Net Neutrality Organization Accusing AT&T of Violating FCC Rules With FaceTime Data Plan Requirements
Digital advocacy organization Public Knowledge has accused AT&T of violating FCC rules on net neutrality with its new policy regarding the use of FaceTime over Cellular. AT&T announced late last week that it will only allow users on its new Mobile Share data plans to use the new FaceTime over Cellular service in iOS 6.
A senior staff lawyer for Public Knowledge told the New York Times that it felt AT&T was violating FCC rules that service providers not "block applications that compete with the provider's voice or video telephony services." John Bergmayer, lawyer for the organization, noted that "there is no technical reason why one data plan should be able to access FaceTime and another not."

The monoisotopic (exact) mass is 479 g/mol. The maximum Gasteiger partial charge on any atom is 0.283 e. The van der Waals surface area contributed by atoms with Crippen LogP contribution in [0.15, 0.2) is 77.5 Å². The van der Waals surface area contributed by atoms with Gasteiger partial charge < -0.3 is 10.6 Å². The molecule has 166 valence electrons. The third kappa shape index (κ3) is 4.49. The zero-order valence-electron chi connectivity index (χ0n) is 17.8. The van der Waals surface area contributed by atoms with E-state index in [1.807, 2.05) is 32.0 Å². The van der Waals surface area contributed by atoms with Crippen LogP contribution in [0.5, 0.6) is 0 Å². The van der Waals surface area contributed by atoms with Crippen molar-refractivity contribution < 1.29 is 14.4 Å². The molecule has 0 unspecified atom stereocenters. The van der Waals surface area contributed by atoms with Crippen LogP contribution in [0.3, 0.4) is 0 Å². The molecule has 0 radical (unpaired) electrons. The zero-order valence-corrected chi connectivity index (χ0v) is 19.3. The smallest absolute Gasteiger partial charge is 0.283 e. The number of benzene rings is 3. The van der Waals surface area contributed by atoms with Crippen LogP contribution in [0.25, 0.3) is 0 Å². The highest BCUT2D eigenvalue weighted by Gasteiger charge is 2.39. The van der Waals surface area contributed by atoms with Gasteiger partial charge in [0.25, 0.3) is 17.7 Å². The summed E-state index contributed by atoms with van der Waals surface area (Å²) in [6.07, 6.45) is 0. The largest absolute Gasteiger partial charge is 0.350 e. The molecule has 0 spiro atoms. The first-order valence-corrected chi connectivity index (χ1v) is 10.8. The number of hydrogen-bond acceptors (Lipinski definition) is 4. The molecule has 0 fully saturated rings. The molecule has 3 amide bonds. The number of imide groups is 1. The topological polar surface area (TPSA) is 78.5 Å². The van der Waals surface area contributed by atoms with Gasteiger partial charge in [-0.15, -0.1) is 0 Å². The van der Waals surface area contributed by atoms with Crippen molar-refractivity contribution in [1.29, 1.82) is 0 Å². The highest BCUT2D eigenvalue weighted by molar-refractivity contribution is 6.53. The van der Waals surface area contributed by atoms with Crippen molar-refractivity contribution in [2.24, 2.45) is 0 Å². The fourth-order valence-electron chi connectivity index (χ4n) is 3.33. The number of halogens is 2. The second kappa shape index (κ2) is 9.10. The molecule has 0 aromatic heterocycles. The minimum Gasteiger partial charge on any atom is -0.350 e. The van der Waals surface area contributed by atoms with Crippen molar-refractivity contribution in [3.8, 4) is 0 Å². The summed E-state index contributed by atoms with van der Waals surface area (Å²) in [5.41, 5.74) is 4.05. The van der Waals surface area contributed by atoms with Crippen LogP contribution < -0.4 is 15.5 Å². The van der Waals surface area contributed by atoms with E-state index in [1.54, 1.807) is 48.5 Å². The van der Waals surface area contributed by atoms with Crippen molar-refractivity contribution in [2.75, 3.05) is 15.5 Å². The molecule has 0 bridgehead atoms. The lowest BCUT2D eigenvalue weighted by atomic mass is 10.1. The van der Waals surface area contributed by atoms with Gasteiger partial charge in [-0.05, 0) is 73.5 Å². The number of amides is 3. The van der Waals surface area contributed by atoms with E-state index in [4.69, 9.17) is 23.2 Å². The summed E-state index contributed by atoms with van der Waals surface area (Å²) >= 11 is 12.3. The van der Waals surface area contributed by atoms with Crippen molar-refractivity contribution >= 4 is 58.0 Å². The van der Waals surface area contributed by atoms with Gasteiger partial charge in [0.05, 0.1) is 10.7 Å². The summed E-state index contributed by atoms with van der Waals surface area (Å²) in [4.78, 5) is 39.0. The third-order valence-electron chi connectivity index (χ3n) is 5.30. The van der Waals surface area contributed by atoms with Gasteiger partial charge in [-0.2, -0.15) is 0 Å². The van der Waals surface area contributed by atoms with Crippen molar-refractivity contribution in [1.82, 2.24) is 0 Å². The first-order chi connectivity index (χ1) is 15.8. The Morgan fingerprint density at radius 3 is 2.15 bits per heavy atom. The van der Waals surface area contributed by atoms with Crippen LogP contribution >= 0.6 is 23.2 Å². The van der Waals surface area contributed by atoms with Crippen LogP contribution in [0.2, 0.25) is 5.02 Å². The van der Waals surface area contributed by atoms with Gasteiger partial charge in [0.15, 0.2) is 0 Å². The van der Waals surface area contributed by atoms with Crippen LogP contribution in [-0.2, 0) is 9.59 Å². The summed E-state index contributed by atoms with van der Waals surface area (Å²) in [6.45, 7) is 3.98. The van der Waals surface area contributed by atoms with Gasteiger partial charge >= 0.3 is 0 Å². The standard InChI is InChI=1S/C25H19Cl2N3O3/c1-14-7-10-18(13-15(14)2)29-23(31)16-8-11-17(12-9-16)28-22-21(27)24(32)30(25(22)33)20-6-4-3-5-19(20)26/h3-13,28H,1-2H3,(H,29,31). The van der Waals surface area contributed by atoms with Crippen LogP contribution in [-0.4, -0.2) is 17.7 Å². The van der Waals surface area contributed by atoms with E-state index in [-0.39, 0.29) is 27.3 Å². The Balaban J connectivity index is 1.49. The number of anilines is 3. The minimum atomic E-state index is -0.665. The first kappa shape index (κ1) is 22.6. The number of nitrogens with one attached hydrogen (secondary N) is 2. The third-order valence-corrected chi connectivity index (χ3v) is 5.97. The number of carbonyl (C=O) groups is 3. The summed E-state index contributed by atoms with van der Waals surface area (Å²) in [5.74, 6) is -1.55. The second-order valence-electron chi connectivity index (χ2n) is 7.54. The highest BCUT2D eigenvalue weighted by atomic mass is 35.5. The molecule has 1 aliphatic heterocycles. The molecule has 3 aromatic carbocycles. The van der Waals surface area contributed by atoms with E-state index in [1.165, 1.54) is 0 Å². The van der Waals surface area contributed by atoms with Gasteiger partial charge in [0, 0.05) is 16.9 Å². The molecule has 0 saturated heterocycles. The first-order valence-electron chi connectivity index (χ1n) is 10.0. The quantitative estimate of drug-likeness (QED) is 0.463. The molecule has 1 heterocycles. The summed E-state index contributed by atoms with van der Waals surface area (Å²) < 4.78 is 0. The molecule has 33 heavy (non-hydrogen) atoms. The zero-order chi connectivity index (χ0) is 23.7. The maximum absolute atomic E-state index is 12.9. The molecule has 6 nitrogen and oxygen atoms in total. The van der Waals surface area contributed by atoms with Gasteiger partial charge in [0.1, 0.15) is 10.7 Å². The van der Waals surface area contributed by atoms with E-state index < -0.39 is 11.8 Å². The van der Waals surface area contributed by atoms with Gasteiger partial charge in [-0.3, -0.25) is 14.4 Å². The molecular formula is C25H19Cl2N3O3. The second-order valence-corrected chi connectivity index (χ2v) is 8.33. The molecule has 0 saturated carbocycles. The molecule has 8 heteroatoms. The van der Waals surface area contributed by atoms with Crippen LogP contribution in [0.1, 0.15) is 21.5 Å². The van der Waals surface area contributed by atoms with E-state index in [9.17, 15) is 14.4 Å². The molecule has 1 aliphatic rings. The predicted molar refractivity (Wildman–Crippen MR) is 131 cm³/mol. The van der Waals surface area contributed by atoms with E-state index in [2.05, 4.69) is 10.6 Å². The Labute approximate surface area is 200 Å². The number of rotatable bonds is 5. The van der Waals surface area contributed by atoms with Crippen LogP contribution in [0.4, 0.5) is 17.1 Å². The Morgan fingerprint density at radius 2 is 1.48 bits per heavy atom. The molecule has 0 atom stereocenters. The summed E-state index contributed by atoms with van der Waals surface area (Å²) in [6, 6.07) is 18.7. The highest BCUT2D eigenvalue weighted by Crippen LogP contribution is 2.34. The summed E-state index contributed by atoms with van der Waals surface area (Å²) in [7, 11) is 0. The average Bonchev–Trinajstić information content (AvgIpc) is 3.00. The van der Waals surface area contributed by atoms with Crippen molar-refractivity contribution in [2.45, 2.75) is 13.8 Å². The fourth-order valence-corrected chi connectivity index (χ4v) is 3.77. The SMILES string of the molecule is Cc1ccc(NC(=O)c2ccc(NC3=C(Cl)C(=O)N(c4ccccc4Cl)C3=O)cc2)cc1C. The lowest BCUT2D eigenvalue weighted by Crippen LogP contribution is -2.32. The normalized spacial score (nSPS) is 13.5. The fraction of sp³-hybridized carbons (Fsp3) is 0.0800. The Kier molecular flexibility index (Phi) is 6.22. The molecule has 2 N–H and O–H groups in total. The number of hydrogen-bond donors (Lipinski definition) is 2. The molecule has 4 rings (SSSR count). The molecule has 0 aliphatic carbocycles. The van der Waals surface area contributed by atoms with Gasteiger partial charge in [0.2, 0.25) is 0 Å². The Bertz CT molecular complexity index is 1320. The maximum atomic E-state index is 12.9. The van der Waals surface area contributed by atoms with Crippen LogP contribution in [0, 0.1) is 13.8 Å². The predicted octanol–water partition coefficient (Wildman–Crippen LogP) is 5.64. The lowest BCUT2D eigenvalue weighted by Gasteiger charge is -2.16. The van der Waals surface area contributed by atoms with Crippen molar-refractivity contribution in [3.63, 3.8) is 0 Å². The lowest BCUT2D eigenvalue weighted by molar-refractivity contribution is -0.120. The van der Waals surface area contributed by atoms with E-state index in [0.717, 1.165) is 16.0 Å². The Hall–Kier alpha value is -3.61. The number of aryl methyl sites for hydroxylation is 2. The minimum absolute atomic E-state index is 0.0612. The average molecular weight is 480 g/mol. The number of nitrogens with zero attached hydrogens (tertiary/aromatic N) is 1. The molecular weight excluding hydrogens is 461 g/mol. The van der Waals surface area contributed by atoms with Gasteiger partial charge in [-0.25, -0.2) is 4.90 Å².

The same argument could be made for tethering the iPhone to a laptop -- however, it isn't clear what AT&T service Public Knowledge feels FaceTime is competing with. The rule in question is designed to prevent ISP's from blocking things like VoIP apps or Netflix that compete with their own products.
An AT&T spokesperson issued the following statement about the allegations:
FaceTime is available to all of our customers today over Wi-Fi, and we’re now expanding its availability even further as an added benefit of our new Mobile Share data plans.
The FCC had no comment about the matter, and iPhone owners will not be affected by the policy until FaceTime over Cellular is enabled in iOS 6 later this year.
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